Rockies Stay With Fox Sports Net

In an effort to keep the Colorado Rockies from hitting ratings home runs for an upstart competitor, Fox Sports Net last Thursday extended its cable rights deal with the club through 2014 and bought a minority interest in the Major League Baseball franchise.

Terms weren’t disclosed, but sources said Fox would pay the team $20 million a year beginning next season through 2014 for the rights to telecast up to 150 Rockies games through its Fox Sports Net Rocky Mountain regional sports network.

The network had held rights to Rockies games for three seasons after this year.

Fox Sports Baseball Holdings Inc., a subsidiary of Fox Cable Networks, bought more than a 10% non-voting stake in the team for about $20 million — seven months after Fox sold its interest in the Los Angeles Dodgers, which it acquired in 1999.


The deal effectively keeps the Rockies from migrating to Kroenke Sports Enterprises LLC-owned Altitude Sports Network, set to launch this September.

FSN Rocky Mountain earlier this year lost the rights to the Kroenke-owned Denver Nuggets basketball and Colorado Avalanche hockey teams to Altitude. The net has yet to secure distribution deals with major MSOs.

“These two agreements solidify Fox Sports Rocky Mountain as the premiere regional sports network in this part of the country,” Fox Sports Net president Bob Thompson said. “We look forward to a mutually beneficial relationship with the Rockies for many years to come.”

Fox Networks Group president and CEO Tony Vinciquerra said the Denver market was the most “strategic” market for the network to invest in a team, even though the team currently has one of the worst records in baseball at 33-50. Still, Rockies games average a 3.2 household rating within the DMA.

“[The team] has good fans, and Colorado is a market where people like to be outside,” Vinciquerra said. “We’re confident that the Rockies management can turn this franchise around.”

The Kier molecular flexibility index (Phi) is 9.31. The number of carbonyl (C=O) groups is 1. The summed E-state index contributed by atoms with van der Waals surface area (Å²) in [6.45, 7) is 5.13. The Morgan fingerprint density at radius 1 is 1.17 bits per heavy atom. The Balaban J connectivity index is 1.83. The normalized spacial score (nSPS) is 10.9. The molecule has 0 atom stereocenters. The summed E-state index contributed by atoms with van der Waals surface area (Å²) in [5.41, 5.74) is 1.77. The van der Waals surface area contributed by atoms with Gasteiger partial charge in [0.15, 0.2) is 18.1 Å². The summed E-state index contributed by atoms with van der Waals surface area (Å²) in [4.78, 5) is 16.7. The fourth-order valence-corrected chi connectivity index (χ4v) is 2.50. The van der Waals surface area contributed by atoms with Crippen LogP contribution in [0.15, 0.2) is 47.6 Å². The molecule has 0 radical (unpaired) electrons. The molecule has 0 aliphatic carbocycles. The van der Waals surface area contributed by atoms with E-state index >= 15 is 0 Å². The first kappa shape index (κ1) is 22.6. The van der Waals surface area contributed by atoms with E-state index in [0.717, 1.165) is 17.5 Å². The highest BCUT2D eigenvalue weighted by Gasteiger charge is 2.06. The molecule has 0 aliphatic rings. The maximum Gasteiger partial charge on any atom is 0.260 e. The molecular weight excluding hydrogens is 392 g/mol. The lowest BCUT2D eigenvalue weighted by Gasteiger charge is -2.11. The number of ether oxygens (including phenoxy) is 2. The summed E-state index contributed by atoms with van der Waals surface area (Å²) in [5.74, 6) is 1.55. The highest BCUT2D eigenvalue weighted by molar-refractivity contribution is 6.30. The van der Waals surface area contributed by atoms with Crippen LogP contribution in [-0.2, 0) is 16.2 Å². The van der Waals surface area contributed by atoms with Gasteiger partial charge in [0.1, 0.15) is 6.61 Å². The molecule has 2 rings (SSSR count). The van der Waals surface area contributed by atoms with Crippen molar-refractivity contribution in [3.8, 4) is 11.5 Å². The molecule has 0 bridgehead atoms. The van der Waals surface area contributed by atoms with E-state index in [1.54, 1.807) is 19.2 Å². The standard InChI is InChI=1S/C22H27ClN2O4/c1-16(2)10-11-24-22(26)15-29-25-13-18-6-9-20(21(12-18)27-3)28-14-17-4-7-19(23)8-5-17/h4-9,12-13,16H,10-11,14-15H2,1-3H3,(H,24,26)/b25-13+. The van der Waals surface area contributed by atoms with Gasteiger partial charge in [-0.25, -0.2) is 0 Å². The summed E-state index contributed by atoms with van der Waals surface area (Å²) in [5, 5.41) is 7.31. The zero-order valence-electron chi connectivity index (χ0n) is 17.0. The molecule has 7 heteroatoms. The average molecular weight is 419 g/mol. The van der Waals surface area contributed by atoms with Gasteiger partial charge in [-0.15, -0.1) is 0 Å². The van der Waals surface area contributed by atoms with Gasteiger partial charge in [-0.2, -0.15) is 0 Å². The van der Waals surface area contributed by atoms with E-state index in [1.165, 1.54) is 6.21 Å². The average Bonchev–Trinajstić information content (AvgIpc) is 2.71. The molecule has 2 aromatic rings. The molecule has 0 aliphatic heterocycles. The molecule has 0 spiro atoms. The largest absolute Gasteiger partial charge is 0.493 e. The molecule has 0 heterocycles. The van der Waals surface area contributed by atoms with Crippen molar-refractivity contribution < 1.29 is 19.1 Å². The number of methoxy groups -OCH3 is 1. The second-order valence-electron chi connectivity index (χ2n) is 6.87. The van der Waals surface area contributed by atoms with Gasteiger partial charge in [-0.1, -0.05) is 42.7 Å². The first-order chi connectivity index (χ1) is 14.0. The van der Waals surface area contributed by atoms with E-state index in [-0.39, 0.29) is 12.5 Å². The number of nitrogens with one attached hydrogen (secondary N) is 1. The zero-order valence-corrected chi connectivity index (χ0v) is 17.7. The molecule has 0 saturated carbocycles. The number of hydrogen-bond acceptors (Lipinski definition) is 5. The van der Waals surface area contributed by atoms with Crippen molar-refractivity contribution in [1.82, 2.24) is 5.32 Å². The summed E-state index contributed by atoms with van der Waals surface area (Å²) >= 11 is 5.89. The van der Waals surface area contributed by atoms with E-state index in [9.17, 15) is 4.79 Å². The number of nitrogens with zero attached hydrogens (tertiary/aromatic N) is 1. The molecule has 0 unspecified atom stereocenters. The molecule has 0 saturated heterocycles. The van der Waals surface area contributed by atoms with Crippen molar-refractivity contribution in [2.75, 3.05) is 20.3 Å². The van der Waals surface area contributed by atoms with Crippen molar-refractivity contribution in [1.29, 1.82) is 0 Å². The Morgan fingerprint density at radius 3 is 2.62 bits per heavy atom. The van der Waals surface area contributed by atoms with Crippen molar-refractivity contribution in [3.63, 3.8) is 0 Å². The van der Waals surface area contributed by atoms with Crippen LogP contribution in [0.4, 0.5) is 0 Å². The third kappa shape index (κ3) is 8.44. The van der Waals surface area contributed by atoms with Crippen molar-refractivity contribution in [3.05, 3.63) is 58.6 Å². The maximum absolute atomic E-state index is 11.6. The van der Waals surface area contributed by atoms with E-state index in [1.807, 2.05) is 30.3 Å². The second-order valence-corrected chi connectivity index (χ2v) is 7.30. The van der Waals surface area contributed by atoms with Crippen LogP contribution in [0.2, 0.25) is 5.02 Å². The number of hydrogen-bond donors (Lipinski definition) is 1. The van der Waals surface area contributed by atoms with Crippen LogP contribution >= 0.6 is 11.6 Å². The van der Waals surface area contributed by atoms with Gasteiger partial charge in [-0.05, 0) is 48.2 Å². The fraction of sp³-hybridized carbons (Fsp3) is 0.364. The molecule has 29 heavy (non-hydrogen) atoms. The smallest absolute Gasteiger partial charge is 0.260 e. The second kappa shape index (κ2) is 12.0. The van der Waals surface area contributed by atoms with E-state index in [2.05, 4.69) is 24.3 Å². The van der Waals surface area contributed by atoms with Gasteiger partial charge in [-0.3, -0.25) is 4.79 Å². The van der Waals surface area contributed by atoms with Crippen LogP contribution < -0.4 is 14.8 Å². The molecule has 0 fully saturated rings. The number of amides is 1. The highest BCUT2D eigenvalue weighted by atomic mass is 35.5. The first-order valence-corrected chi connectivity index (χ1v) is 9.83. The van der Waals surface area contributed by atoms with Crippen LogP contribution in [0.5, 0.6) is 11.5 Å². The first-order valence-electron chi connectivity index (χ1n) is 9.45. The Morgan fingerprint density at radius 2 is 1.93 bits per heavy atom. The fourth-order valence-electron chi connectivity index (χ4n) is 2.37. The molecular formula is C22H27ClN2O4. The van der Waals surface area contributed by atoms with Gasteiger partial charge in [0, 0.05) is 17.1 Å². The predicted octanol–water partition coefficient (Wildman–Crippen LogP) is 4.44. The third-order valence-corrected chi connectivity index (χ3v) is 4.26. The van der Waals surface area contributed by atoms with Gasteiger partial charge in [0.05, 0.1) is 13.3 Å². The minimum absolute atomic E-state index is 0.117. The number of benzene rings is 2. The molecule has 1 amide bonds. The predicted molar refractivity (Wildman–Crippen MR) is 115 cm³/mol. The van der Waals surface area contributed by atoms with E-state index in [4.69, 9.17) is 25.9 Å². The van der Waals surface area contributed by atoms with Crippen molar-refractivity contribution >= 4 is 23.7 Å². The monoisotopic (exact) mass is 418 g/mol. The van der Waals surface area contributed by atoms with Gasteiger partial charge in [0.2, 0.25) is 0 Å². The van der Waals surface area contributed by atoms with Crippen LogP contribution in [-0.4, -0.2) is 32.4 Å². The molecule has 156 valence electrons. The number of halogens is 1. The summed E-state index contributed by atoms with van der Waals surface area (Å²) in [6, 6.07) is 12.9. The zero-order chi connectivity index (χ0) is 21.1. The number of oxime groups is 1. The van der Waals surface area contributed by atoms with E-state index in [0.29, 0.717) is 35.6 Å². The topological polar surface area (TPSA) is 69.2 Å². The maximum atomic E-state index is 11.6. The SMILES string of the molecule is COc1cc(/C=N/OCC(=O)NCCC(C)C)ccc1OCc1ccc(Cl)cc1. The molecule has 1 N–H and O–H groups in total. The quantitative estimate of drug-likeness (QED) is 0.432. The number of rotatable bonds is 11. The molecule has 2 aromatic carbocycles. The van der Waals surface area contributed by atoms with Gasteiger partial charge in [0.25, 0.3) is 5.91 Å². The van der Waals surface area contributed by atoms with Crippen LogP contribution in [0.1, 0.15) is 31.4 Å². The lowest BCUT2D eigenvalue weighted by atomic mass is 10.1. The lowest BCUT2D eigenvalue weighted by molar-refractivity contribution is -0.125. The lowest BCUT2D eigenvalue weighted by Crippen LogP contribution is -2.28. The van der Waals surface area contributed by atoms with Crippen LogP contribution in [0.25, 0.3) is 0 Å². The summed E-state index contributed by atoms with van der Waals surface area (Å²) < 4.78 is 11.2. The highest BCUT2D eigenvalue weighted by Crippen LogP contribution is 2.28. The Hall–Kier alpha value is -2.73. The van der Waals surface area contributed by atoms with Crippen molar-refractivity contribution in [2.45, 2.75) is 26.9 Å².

Altitude president Jim Martin said he was “disappointed” his network didn’t get the opportunity to discuss a potential deal with the Rockies and that having two networks in the market could have meant more money for the team after FSN’s rights expired in 2007.

Colorado Rockies chairman Charlie Monfort said the team preferred the more established entity in Fox.

Martin said Altitude was nearing a number of carriage deals, but would not identify the distributors.

The Rocky Mountain News, citing sources, reported last week that deals could soon be consummated with EchoStar Communications Corp., Adelphia Communications Corp. and Charter Communications Inc.

Sources peg the asking price for Altitude, which Martin said has the rights to Colorado Springs Sky Sox AAA minor league baseball games for summer and is negotiating for some soccer rights, at around $1.75 per month. FSN Rocky Mountain charges about $2.10.

Vinciquerra said he doesn’t believe FSN Rocky Mountain would be hurt by the loss of the Avalanche and Nuggets, noting the network recently renewed a long-standing relationship with the NFL’s Denver Broncos for preseason coverage and ancillary programming, and holds the rights to Colorado State action and Big 12 football through FSN’s national deal.

But he said Fox is “willing to talk to Kroenke about bringing the [Avalanche and Nuggets] back to FSN Rocky Mountain.”

Mike Reynolds contributed to this article.

R. Thomas Umstead

R. Thomas Umstead serves as senior content producer, programming for Multichannel News, Broadcasting + Cable and Next TV. During his more than 30-year career as a print and online journalist, Umstead has written articles on a variety of subjects ranging from TV technology, marketing and sports production to content distribution and development. He has provided expert commentary on television issues and trends for such TV, print, radio and streaming outlets as Fox News, CNBC, the Today show, USA Today, The New York Times and National Public Radio. Umstead has also filmed, produced and edited more than 100 original video interviews, profiles and news reports featuring key cable television executives as well as entertainers and celebrity personalities.